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A Quasi-Experimental Analysis of Lethal Means Assessment and Risk for Subsequent Suicide Attempts and Deaths.

Boggs JM, Beck A, Ritzwoller DP, Battaglia C, Anderson HD, Lindrooth RC. A Quasi-Experimental Analysis of Lethal Means Assessment and Risk for Subsequent Suicide Attempts and Deaths. Journal of general internal medicine. 2020 Jun 1; 35(6):1709-1714.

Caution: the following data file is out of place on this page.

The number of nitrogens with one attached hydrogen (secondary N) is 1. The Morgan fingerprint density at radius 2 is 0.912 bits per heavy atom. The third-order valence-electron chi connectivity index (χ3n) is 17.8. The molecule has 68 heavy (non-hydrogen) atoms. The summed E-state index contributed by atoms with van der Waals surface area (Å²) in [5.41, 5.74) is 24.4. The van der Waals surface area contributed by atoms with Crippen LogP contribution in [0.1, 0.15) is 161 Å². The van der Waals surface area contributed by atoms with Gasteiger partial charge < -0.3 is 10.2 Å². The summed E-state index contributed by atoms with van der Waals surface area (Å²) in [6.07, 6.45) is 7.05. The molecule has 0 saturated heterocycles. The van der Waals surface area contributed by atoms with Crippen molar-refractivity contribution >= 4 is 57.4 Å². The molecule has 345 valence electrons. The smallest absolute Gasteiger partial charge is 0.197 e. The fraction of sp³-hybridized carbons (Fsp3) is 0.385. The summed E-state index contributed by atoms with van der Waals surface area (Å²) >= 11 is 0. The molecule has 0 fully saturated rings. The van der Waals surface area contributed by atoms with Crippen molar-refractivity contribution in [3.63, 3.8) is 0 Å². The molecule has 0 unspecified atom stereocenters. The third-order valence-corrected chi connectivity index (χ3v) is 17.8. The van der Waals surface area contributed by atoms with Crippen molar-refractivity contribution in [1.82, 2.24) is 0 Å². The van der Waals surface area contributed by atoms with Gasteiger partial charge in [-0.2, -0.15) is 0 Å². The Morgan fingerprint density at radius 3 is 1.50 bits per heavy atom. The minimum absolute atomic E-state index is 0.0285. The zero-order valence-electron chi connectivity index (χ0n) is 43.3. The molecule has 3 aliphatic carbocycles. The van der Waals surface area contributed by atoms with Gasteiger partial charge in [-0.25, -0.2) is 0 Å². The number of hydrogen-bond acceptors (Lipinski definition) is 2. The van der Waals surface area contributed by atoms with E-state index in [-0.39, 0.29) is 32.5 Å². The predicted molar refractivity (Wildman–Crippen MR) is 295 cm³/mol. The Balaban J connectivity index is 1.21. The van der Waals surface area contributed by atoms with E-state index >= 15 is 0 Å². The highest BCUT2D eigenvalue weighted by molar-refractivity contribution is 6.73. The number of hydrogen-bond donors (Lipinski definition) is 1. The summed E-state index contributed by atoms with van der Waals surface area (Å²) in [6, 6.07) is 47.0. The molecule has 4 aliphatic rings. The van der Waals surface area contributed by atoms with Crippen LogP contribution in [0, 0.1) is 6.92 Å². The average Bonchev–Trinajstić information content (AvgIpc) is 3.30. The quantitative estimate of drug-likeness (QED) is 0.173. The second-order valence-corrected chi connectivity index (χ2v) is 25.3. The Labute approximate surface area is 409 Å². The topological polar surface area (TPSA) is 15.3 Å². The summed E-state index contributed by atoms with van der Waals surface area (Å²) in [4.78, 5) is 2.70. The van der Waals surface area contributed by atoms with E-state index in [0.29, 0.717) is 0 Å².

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BACKGROUND: Counseling on access to lethal means is highly recommended for patients with suicide risk, but there are no formal evaluations of its impact in real-world settings. OBJECTIVE: Evaluate whether lethal means assessment reduces the likelihood of suicide attempt and death outcomes. DESIGN: Quasi-experimental design using an instrumental variable to overcome confounding due to unmeasured patient characteristics that could influence provider decisions to deliver lethal means assessment. SETTING: Kaiser Permanente Colorado, an integrated health system serving over 600,000 members, with comprehensive capture of all electronic health records, medical claims, and death information. PARTICIPANTS: Adult patients who endorsed suicide ideation on the Patient Health Questionnaire-9 (PHQ-9) depression screener administered in behavioral health and primary care settings from 2010 to 2016. INTERVENTIONS: Provider documentation of lethal means assessment in the text of clinical notes, collected using a validated Natural Language Processing program. MEASUREMENTS: Main outcome was ICD-9 or ICD-10 codes for self-inflicted injury or suicide death within 180 days of index PHQ-9 event. RESULTS: We found 33% of patients with suicide ideation reported on the PHQ-9 received lethal means assessment in the 30 days following identification. Lethal means assessment reduced the risk of a suicide attempt or death within 180 days from 3.3 to 0.83% (p? = .034, 95% CI? = .069-.9). LIMITATIONS: Unmeasured suicide prevention practices that co-occur with lethal means assessment may contribute to the effects observed. CONCLUSIONS: Clinicians should expand the use of counseling on access to lethal means, along with co-occurring suicide prevention practices, to all patients who report suicide ideation.

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